Every time I see a new movie about a figure from the past I have to ask why our culture wants to re-examine and relive the past from the perspective of a medieval king, a Roman hero, a cowboy or a 1960s Rock star.
On one hand, I believe some people wish to lose themselves in a romanticized period. On the other, some want to truly understand how real people accomplished the great things they did. I am in the latter camp. I think about my ancestors seeing this country go through the upheavals of the Civil War, Reconstruction and post Reconstruction as their fortunes changed from enslavement to freedom to Jim Crow.
For example, documentation of my family history in The United States begins with the life of Sawney Hazel. He was my maternal 5th great-grandfather. He was born into slavery around 1815 and died about 1894. Sawney grew up as property, saw his children and first wife sold off, bought his freedom, and worked as a laborer and a preacher until he died.
I wish I could have witnessed the moment Union soldiers overtook Charleston. A black man like Sawney would have been conscripted as a laborer, carpenter or shipbuilder for the Confederacy. He would have rejoiced in the streets as did many other black people when the Fifty-fourth and Fifty-fifth Massachusetts (“Colored”) Regiments entered the city as victors. Then when the “Black Code” was abolished, black people gained equality in some public accommodations, could own property, vote and hold political office he must have believed his dreams had come true.
Sawney was likely also disappointed when the Southern backlash occurred. Racist actions evicerated the gains made during Reconstruction. Skilled and unskilled laborers were pushed out of their jobs and their economic stability was destroyed. Voting was encumbered by gerrymandering and the establishment of statewide primaries. When Sawney retired in 1892, blacks were required to prove they had voted for the Democrats (the Conservative party of that time) since 1876. Segregation in public life accelerated and Jim Crow became entrenched.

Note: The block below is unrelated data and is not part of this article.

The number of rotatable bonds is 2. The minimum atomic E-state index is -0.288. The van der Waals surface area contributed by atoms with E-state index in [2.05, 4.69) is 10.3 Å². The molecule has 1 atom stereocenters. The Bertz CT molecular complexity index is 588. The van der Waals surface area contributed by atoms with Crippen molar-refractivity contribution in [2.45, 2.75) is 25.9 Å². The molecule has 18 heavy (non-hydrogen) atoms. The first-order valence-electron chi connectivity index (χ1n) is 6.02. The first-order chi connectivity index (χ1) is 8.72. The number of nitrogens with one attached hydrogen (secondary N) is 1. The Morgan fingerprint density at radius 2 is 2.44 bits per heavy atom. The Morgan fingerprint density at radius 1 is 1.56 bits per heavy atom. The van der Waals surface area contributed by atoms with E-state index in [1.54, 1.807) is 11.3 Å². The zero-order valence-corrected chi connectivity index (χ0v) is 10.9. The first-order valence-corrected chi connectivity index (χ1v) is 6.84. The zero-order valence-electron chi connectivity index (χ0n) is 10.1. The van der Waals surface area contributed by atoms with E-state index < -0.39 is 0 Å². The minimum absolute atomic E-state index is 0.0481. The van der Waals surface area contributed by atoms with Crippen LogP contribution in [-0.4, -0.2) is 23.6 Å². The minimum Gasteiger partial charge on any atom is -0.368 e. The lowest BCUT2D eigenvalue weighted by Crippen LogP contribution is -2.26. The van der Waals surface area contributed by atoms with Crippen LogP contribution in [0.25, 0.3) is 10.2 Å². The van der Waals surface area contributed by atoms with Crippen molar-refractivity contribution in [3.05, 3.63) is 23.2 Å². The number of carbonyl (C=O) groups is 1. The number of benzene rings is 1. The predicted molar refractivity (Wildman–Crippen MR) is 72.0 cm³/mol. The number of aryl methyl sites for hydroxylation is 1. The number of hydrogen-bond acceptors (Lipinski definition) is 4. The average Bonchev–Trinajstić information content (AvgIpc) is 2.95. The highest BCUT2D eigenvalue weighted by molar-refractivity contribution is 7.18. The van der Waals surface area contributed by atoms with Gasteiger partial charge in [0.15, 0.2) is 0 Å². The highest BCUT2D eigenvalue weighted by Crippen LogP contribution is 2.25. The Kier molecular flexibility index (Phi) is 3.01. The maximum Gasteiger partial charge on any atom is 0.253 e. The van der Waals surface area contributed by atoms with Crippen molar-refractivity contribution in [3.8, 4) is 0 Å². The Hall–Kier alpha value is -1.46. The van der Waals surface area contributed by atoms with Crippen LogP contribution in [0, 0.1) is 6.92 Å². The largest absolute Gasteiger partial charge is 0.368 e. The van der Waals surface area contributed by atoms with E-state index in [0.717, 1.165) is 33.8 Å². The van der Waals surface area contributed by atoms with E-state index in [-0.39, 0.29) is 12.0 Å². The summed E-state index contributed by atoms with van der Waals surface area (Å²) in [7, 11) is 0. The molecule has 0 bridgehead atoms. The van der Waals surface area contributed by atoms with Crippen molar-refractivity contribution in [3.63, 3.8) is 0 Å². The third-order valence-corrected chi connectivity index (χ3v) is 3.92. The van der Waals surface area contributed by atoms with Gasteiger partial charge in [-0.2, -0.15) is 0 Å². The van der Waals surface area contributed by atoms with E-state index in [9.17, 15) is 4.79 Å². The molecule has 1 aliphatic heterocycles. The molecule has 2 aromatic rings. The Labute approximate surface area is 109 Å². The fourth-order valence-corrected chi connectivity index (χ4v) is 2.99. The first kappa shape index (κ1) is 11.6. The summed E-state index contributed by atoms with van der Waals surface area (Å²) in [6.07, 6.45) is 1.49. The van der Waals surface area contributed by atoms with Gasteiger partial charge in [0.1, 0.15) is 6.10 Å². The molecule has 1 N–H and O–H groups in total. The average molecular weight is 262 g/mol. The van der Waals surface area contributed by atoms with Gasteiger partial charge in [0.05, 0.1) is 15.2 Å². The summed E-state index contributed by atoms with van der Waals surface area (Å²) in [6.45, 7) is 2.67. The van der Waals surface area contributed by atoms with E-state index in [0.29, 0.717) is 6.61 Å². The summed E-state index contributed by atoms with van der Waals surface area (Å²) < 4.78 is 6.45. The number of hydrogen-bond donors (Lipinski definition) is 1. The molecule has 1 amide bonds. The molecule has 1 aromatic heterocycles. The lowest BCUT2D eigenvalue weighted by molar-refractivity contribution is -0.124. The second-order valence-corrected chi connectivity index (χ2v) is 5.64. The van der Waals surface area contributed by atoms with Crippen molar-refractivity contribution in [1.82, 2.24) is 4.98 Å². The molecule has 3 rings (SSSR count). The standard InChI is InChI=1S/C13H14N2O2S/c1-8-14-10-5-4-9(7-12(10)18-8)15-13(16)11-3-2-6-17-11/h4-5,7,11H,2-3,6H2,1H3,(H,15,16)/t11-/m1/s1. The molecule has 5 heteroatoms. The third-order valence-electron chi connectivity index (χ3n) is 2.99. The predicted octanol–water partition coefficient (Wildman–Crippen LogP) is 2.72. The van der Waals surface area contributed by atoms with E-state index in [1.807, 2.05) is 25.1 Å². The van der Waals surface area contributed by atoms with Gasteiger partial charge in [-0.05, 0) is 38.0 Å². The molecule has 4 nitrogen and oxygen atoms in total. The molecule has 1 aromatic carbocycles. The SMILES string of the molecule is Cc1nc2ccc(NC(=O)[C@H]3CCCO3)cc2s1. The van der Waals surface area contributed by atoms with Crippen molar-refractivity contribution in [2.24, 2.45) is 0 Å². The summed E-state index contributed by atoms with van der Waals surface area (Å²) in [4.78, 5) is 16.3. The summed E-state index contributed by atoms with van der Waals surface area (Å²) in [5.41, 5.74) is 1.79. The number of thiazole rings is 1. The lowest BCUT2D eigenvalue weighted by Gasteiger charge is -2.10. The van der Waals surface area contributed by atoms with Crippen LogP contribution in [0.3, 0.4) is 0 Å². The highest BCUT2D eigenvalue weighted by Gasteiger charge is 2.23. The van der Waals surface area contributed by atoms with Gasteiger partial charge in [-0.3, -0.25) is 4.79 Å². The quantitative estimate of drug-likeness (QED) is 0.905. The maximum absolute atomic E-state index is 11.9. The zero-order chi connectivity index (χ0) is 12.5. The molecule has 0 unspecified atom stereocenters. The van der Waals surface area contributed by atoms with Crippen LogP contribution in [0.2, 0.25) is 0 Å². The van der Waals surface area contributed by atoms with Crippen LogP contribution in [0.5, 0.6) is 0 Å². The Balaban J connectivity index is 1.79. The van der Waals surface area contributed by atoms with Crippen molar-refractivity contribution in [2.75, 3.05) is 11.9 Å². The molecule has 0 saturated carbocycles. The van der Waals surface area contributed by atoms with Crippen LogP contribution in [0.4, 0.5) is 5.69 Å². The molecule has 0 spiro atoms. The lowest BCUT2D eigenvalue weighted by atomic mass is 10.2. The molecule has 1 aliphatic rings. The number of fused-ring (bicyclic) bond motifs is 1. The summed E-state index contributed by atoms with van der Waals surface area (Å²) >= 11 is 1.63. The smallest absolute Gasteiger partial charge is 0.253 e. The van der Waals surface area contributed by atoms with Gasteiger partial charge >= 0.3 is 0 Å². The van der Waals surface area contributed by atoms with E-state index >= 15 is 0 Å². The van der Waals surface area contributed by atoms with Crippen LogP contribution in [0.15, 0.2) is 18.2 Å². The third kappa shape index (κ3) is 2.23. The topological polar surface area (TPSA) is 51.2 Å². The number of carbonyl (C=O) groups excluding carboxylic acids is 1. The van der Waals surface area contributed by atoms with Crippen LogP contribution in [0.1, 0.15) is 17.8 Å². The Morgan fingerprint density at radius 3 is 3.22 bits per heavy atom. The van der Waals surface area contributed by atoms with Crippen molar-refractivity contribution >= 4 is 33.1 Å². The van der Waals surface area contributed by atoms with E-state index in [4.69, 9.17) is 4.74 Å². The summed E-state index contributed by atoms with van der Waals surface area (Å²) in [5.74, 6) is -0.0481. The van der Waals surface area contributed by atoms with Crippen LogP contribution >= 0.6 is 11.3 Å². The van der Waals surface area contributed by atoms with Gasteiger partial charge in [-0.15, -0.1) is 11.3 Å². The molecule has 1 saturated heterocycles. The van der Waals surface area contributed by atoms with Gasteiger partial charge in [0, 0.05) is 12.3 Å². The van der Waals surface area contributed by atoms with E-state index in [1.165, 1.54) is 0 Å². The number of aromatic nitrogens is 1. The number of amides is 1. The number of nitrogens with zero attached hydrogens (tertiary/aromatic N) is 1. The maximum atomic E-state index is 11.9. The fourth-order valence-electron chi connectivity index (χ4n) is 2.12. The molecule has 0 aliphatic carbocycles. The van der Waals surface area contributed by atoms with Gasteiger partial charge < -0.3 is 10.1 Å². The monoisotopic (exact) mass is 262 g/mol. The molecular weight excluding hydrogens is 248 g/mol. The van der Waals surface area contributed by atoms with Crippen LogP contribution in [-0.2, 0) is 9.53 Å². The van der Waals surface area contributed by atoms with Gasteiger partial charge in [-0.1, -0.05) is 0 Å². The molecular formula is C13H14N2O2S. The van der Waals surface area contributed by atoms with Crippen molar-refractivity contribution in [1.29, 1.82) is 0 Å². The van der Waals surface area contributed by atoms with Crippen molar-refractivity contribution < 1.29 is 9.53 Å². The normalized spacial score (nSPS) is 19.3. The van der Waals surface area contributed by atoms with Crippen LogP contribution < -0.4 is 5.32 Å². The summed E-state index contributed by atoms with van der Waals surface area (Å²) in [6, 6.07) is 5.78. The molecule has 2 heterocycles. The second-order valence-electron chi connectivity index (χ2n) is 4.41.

As we witness the changes in our cultural landscape today, I look back to see the lesson Sawney Hazel would have taught me. Culture Wars have existed in this country for centuries and America’s embrace of has waxed and waned. I grew up during the 60s and 70s when political change and Civil Rights gains provided the same promise for African Americans as Reconstruction did. The conservative movement we are living with now reminds me of the backlash after Reconstruction. I am close to retirement age, but not ready to stop seeing the parallels to the past about life as an African American. My ancestor resolved that that after being freed from slavery, he was not going to sit back and do or say nothing. He risked his own life to teach slaves how to read, after all. I am proud his blood runs in my veins.
Source: Black Charlestonians: A Social History. Bernard E. Powers, Jr. The University of Arkansas Press. Fayetteville. 1994.